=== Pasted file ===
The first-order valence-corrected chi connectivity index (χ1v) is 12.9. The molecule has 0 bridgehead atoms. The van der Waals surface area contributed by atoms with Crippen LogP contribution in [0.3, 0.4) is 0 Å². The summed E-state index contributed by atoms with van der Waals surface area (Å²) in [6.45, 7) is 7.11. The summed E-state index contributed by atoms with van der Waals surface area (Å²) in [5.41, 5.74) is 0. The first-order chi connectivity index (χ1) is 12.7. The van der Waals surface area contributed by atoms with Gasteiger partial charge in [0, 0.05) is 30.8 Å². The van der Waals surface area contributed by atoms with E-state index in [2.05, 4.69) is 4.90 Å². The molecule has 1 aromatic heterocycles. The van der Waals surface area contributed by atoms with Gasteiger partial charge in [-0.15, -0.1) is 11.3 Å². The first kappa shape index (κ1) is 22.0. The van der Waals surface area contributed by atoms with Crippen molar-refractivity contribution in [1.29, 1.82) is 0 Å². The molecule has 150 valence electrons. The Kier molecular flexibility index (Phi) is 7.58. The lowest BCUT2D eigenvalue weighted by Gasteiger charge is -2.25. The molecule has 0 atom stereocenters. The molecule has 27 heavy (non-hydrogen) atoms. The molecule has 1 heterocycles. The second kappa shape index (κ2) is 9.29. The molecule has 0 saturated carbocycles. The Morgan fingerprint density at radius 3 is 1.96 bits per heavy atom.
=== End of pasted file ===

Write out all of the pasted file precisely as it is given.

The first-order valence-corrected chi connectivity index (χ1v) is 12.9. The molecule has 0 bridgehead atoms. The van der Waals surface area contributed by atoms with Crippen LogP contribution in [0.3, 0.4) is 0 Å². The summed E-state index contributed by atoms with van der Waals surface area (Å²) in [6.45, 7) is 7.11. The summed E-state index contributed by atoms with van der Waals surface area (Å²) in [5.41, 5.74) is 0. The first-order chi connectivity index (χ1) is 12.7. The van der Waals surface area contributed by atoms with Gasteiger partial charge in [0, 0.05) is 30.8 Å². The van der Waals surface area contributed by atoms with E-state index in [2.05, 4.69) is 4.90 Å². The molecule has 1 aromatic heterocycles. The van der Waals surface area contributed by atoms with Gasteiger partial charge in [-0.15, -0.1) is 11.3 Å². The first kappa shape index (κ1) is 22.0. The van der Waals surface area contributed by atoms with Crippen molar-refractivity contribution in [1.29, 1.82) is 0 Å². The molecule has 150 valence electrons. The Kier molecular flexibility index (Phi) is 7.58. The lowest BCUT2D eigenvalue weighted by Gasteiger charge is -2.25. The molecule has 0 atom stereocenters. The molecule has 27 heavy (non-hydrogen) atoms. The molecule has 1 heterocycles. The second kappa shape index (κ2) is 9.29. The molecule has 0 saturated carbocycles. The Morgan fingerprint density at radius 3 is 1.96 bits per heavy atom.